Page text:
Many individuals are wracked with guilt over past words and actions that caused great pain to others. While, in our secular age, such guilty people often do not consider their wrongdoing to be sin, it is "missing the mark" of a certain set of standards. Ma. . .
In Part One, we saw that sin is not necessarily the breaking of a law—although that is often what we do when we sin—but in relation to the Greek word's meaning ...
What is the mark that we so often miss? Most of the time, it is this newly revealed half, the spiritual intent of the law, the standard that God set for us.
The first six element of motivation were positive, but the last in negative. John Ritenbaugh explains that our fear of being judged negatively by our Judge should spur us to greater obedience and growth toward godliness.
Though influenced by Satan and the world, sin is still a personal choice. Christ's sacrifice and God's Spirit provide our only defense against its pulls.
Though relatively neutral at its inception, human nature is subject to a deadly magnetic pull toward self-centeredness, deceit, and sin.
Even though sin offers fleeting pleasure, we must learn to intensely hate sin, regarding this product of Satan as a destroyer of everything God loves.
No one seems to talk about sin anymore, but it still exists and continues to wreak havoc! Scripture describes sin and its great effects in our lives.
Just before Jesus gives the Parable of the Unforgiving Servant in Matthew 18:21-35, Peter comes to Him and asks how often he should forgive a sinning brother. ...
Many people divide sin into physical and spiritual sins, but the Bible clearly says that all sin is lawlessness.
In this message, John Ritenbaugh, using the parable of Luke 11:24-28, admonishes that being cleaned up (or purged of leaven) is only the beginning of the growth process. To be made clean only prepares us for producing fruit. God's concern is for us to matu. . .
While the Bible does not contain all knowledge, it does contain foundational principles, enabling people to live in a godly, spiritual manner.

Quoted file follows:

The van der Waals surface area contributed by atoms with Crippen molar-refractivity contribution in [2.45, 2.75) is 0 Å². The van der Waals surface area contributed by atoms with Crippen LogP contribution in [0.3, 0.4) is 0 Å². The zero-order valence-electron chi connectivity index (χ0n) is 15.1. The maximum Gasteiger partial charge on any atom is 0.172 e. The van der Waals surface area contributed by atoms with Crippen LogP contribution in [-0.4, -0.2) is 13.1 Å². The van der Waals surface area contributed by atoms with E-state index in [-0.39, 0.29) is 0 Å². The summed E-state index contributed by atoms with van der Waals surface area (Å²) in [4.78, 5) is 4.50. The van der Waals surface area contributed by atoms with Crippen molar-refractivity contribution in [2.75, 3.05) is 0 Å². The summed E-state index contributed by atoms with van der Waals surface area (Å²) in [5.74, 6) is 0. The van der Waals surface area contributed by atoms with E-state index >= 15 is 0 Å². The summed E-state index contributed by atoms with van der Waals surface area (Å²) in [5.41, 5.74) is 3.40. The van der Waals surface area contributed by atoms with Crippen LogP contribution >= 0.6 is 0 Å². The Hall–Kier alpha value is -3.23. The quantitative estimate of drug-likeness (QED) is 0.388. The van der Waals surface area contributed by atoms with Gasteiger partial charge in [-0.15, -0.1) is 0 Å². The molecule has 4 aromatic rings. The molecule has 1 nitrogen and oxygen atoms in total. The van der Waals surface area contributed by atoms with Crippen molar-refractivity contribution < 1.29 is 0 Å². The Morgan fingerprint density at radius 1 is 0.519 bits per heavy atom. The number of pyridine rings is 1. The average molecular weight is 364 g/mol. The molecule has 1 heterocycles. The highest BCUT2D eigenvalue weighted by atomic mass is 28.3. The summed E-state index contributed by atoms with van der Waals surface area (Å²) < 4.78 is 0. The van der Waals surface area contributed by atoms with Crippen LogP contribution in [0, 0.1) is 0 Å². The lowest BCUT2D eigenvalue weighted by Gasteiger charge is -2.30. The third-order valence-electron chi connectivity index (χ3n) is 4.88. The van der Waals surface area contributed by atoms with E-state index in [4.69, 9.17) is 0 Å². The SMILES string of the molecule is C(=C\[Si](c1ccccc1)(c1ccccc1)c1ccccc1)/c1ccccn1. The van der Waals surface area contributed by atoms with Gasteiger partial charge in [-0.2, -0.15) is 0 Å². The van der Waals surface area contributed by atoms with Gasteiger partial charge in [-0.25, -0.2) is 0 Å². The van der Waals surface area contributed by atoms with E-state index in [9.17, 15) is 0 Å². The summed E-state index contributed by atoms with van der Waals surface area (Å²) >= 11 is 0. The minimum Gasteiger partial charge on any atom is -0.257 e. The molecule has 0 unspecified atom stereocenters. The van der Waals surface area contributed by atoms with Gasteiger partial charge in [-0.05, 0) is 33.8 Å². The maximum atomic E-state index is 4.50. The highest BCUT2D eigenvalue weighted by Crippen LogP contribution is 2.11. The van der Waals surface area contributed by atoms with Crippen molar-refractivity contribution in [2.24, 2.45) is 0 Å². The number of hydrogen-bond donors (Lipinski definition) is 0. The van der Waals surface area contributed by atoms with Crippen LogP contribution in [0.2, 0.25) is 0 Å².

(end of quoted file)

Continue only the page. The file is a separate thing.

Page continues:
Richard Ritenbaugh explains that considerable effort must be expended to find suitable bedrock for a foundation. Until this bedrock is found, no progress can be made. As Christians, we must build on the proper foundation—the bedrock symbolized by Jes. . .
John Ritenbaugh observes that the over-riding motivation for the individuals bringing to Jesus the woman caught in adultery was to trap Him, impaling Him on the horns of a dilemma. (Condemning the woman to death would have brought Him into conflict with Ro. . .
Knowledge of God's truth is useless unless it is acted on. God will only accept children who follow Christ's example and conduct their lives by His high standards.
Richard Ritenbaugh, reflecting on the popular song, "My Way," (popularized by Frank Sinatra) warns that God's Called-out ones should never emulate the haughty and self-willed attitude this song glorifies. God created us in His image, giving us th. . .
David Maas, cuing in on Paul's declaration of a debt he owed to Greek and Barbarian, to both the Hebraistic Jewish world view and the Hellenistic world view, observing that God has chosen to canonize the Scripture in both Hebrew and Greek, contends that th. . .
As much as we wish our church congregations could get along peacefully, Jesus tells us that, sadly, offenses must come (Luke 17:1). Comparing our congregations to islands, this article explains our Savior's instructions about dealing with offenses, enablin. . .
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